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Bankroll management: What’s the big deal?

By Bernard Harris

Ask a hundred pros to list the top three most important aspects of poker and bankroll management (BRM) will make the list every time. Why is BRM so important? Simply put, if you are a breakeven or winning player and follow proper bankroll management, you will never go broke. This statement is not conjecture, hyperbole, or opinion but cold, hard, mathematical fact.

When most players think bankroll management they think “bankroll.” A bankroll is the money a player has allocated to play poker. If said player has $2,600 squirreled away for poker, then his bankroll is $2,600. If he has an initial poker roll of $1,400 and diverts $300 per week from his paycheck to poker, then his bankroll is $2,600 per month (adjusted as a function of his roll and paycheck). Most players compare their bankroll, in this case $2,600, to the game they wish to play. If said player wishes to play $2/5 no-limit and the minimum buy-in is $200, then he will often think his bankroll is sufficient. After all, he can buy into the game several times over. Surely, this is proper bankroll management?

Bankroll management is more than just having enough money to buy into a game for its minimum. BRM means having enough money to play optimally and weather the storm of variance (i.e., bad beats). So how much do you need to play a particular game? Assuming you are a breakeven or winning player, your bankroll needs to be at least 20 buy-ins for no-limit games (a buy-in is 100 big blinds) and 300 big blinds (BB) for limit games. So, if you play $1/2 no-limit, then you need a minimum roll of $4,000 and if you play $3/$6 limit then your roll should be $1,800.

The above buy-in requirements come from calculations based on variance. If you were to construct a no-limit (or limit) poker math model factoring in the rake, hero average equity advantage of 13 percent (heads up or adjusted for multiple players), and hero stepping on a land-mine eight percent of the time (i.e., villain flops a set to Hero’s over pair), then you would produce a chart that goes up and down like the Dow-Jones with a general upward trend.

However, despite the long-term up­trend you will see some downswings of 10, 15, and even 20 buy-ins; hence the requirement to have 20 buy-ins! Please note the above model does not include meta-game variables such as tilt, fatigue, and human error which can worsen a downswing.

When we play, we have no idea where we are sitting on the above curve. We could be on the verge of an epic 30 buy-in upswing or a tragic 20 buy-in death spiral. But if we are a breakeven or winning player and follow proper BRM then we can overcome all the negative variance we en­count­er and never go broke! Notice how despite the downswings, the chart’s general long term trend is upwards! Conversely, if we decide to play a game for which our bankroll is under 20 buy-ins (i.e., playing $2/5 no-limit with a bankroll of $3,000) then we become vulnerable to variance. If we are under-rolled, we could play 100 percent perfect poker, encounter a patch of bad variance (like hands 10K – 13K), and go bust.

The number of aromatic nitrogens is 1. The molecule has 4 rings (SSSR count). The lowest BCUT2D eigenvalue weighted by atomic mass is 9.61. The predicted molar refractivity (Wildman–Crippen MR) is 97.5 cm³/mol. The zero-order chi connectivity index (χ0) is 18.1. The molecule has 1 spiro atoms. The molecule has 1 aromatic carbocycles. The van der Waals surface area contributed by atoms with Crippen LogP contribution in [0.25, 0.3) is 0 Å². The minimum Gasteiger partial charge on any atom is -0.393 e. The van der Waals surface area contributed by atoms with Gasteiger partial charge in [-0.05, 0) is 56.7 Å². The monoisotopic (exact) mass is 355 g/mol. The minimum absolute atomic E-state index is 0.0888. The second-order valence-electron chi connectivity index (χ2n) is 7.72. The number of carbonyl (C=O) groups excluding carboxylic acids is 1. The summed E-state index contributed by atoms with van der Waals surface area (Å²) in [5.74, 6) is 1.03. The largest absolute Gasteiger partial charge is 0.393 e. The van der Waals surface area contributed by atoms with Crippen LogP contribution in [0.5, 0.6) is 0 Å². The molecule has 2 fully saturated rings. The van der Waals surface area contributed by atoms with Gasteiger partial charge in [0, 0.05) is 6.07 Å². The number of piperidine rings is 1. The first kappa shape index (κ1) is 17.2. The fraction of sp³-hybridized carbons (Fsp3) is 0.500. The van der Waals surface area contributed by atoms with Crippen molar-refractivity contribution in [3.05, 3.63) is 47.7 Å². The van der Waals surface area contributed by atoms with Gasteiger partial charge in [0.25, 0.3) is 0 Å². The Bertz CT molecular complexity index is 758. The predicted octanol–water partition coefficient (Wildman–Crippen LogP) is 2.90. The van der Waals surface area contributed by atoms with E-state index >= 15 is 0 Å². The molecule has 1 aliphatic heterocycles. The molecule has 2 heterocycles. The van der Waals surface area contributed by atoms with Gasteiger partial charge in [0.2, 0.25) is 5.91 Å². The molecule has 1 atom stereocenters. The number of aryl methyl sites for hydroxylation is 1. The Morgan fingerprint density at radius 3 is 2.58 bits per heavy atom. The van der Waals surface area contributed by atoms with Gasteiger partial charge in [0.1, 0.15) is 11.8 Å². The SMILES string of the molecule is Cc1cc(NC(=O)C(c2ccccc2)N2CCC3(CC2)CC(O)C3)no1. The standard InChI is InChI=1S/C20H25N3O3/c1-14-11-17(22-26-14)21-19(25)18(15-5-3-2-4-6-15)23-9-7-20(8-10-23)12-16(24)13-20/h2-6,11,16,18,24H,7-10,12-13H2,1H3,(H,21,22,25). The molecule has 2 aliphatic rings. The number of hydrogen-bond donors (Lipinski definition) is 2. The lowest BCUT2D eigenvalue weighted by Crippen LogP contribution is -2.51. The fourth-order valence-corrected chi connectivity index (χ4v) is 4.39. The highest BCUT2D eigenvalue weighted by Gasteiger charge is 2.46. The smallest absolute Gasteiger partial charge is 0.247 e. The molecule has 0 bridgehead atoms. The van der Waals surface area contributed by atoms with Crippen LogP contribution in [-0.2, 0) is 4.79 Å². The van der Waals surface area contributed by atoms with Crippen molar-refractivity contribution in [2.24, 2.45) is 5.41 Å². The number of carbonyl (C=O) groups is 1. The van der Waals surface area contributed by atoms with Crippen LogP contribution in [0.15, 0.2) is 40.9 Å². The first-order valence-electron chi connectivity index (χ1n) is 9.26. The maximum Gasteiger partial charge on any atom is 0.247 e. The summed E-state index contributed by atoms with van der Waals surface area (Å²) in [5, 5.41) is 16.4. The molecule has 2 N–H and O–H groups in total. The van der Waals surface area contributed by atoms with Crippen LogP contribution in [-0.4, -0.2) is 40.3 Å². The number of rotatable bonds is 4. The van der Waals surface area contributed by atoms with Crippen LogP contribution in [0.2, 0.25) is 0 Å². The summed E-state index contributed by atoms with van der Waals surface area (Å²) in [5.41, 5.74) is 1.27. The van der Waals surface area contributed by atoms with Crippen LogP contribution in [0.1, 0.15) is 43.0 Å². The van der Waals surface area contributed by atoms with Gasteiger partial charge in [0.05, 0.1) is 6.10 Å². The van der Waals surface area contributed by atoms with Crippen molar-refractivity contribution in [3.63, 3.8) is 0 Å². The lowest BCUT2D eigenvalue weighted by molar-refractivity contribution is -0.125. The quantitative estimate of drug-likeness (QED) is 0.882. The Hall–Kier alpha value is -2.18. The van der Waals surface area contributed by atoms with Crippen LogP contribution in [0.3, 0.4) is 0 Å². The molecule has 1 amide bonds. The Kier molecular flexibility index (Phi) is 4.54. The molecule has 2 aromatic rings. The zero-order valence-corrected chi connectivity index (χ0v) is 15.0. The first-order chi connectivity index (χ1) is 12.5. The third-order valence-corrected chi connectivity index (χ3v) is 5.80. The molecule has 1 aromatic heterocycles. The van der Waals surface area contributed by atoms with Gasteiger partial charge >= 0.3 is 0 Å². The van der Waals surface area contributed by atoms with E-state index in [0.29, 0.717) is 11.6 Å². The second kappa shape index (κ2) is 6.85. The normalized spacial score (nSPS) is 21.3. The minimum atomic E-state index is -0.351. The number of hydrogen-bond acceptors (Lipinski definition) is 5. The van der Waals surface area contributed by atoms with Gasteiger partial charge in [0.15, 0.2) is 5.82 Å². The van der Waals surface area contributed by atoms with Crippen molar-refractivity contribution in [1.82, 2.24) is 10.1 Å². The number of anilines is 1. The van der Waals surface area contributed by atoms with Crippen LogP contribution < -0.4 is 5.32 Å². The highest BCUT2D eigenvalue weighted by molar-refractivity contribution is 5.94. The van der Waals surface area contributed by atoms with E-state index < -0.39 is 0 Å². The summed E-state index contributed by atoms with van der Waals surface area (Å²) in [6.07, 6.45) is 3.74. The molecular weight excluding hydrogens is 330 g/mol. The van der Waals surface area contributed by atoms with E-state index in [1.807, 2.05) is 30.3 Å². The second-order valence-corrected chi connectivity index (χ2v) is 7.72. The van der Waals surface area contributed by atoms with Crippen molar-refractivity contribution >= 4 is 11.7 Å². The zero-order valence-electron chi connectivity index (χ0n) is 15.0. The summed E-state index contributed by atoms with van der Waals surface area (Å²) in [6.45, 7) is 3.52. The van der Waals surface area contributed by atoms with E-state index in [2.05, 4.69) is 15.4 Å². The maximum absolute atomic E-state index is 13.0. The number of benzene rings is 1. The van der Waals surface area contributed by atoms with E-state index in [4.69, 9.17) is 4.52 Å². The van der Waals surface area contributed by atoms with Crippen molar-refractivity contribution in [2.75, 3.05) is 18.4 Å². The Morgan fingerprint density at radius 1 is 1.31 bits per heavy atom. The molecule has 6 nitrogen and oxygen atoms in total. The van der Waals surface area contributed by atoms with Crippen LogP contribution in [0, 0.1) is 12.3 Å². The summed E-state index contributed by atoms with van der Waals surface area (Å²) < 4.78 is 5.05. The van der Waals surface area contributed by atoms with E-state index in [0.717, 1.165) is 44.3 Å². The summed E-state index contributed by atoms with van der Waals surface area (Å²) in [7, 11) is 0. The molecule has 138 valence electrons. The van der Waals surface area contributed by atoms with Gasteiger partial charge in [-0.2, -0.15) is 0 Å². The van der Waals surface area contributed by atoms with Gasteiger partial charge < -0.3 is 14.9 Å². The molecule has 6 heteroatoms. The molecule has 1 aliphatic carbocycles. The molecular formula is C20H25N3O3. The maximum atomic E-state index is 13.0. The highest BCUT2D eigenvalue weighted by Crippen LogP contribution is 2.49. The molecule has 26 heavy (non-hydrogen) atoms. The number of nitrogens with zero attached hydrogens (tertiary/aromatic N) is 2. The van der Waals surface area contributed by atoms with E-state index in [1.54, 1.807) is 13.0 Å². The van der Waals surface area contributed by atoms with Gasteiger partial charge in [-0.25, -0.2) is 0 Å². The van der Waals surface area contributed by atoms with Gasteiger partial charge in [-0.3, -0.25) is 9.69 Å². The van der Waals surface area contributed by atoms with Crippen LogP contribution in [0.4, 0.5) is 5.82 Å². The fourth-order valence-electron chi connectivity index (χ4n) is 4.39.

Tournaments are another area in which bankroll management applies. Due to the top-heavy pay structure of tournaments, time constraints, and the escalating blinds, tournaments have tremendously more variance than cash games. As a result, proper BRM dictates that you should only spend two percent to four percent of your bankroll on a tournament. So, if your bankroll is $5,000, then you should only play tournaments with entry fees of $200 or less. The following poker math model shows how variance can impact tournament results for a winning player. The tournament in question is a $180 tourney (150 people) with the typical 10 percent top-heavy payout structure. We will assume hero finishes in the money 15 percent of the time and that out of that 15 percent he places in the top three places 30 percent of the time. The following graph shows hero’s results ran twice. As you can see from the graph, in the first simulation, hero got off to a good start. Unfortunately in the second simulation, hero went 36 tournaments without a major win. Both players experience 10, 15, and 20 game downswings but because they followed proper BRM they didn’t go broke before a major win replenished their rolls!

The mathematics behind bankroll management is based on the same principles that have built Las Vegas. Simply put, proper BRM means playing within your means and having a big enough bankroll to handle the negative variance which is inherent in poker. The variance lends itself to calculations which result in the accepted BRM requirements of 20 buy-ins for no-limit and 300 BB for fixed limit. Similarly, given the increased variance in tournaments, no more than two percent to four percent of your roll should be spent on a particular tournament. Follow the above BRM practices and you’ll never have to worry about going bust!



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